So this was exciting: A supermarket in England has outfitted their parking lot with kinetic plates which produce enough energy to power their cash registers. The development was announced last month, and many green blogs wrote enthusiastically about it.
But then a professor wrote a long piece in The Guardian about why projects such as this one are a waste of effort, and how we should focus instead on systems that provide a bigger bang for the energy buck.
That left me deflated — until I decided he was wrong.
But first, to backtrack. Here’s what the supermarket did: In place of speed bumps, the store installed a system of plates over flywheels, so that every time you drive over one of the plates, a bit of energy gets generated — about 30 KWh per hour, or enough to power the store’s checkout counters.
The project is part of a wider vision being advocated by a British firm called Highway Energy Systems, where such speed bumps could be used in a variety of settings to harvest energy for use in powering street and traffic lights, for example. (See a video on their Web site here.)
The professor, who teaches physics at Cambridge and is the author of a new tome called Sustainable Energy — Without the Hot Air, objected to the hoopla over the speed bumps, saying, “these systems save so little energy, we shouldn’t waste newspaper space on such stories. There must be more important things to discuss (assuming we are serious about getting off fossil fuels).”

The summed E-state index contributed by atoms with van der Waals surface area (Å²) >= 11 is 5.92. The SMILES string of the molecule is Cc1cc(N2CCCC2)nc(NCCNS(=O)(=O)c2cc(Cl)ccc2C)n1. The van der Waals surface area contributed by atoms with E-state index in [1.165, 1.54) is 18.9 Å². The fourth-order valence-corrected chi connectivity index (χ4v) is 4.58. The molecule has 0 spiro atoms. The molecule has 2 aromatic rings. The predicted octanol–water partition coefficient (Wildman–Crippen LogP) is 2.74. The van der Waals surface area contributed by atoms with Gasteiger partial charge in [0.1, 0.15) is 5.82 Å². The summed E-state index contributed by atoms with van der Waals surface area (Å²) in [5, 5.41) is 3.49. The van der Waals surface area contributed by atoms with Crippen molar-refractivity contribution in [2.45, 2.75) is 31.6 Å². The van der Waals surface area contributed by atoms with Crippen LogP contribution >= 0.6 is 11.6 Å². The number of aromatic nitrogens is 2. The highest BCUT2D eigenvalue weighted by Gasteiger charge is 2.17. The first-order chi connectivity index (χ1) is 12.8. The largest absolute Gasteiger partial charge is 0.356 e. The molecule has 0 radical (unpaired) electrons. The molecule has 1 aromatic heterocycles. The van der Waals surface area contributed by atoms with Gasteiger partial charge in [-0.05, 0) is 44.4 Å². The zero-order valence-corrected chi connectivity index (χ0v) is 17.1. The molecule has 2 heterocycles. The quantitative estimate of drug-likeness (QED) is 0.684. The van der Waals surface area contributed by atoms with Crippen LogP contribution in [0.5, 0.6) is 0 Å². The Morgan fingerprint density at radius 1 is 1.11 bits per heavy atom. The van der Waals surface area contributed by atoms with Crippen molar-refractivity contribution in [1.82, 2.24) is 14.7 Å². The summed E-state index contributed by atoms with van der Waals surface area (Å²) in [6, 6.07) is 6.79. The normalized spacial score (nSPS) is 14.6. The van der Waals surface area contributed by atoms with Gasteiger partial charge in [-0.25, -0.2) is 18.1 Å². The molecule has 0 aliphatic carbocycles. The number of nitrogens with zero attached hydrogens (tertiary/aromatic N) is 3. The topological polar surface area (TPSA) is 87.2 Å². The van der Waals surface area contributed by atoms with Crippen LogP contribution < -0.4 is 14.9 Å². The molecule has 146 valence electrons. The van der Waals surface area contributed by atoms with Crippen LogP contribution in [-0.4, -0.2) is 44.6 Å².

I’m sure he’s right that there are many more systems that have much more impact in generating renewable energy and getting us off fossil fuels. But I still think systems like these kinetic plates have value.
First, I love the idea that people are looking in the most random places for ways to generate energy. Instead of simply thinking about power generation in the old industrial model — where factories or farms over there are the ones producing electricity and we over here just consume it — this new system reflects the idea that there’s power to be harvested all around us, if we just stop and look for it. That’s going to be an important mindset to have as we try to overcome the twin challenges of peak oil and climate change.
Second, people got excited about the supermarket idea, and it received coverage in countless blogs and news outlets. Yes, a kajillion megawatt solar farm off in some desert will probably generate infinite amounts more energy. But does the average person on the street want to read about one more solar farm? Probably not. But a supermarket where you can help power the cash registers just by driving over a speed bump? That’s exciting. At this point in our trajectory, anything that gets the wider public thinking about renewable energy and focused on its possibilities is a good thing.
At least that’s my take. What do you think? Am I wrong?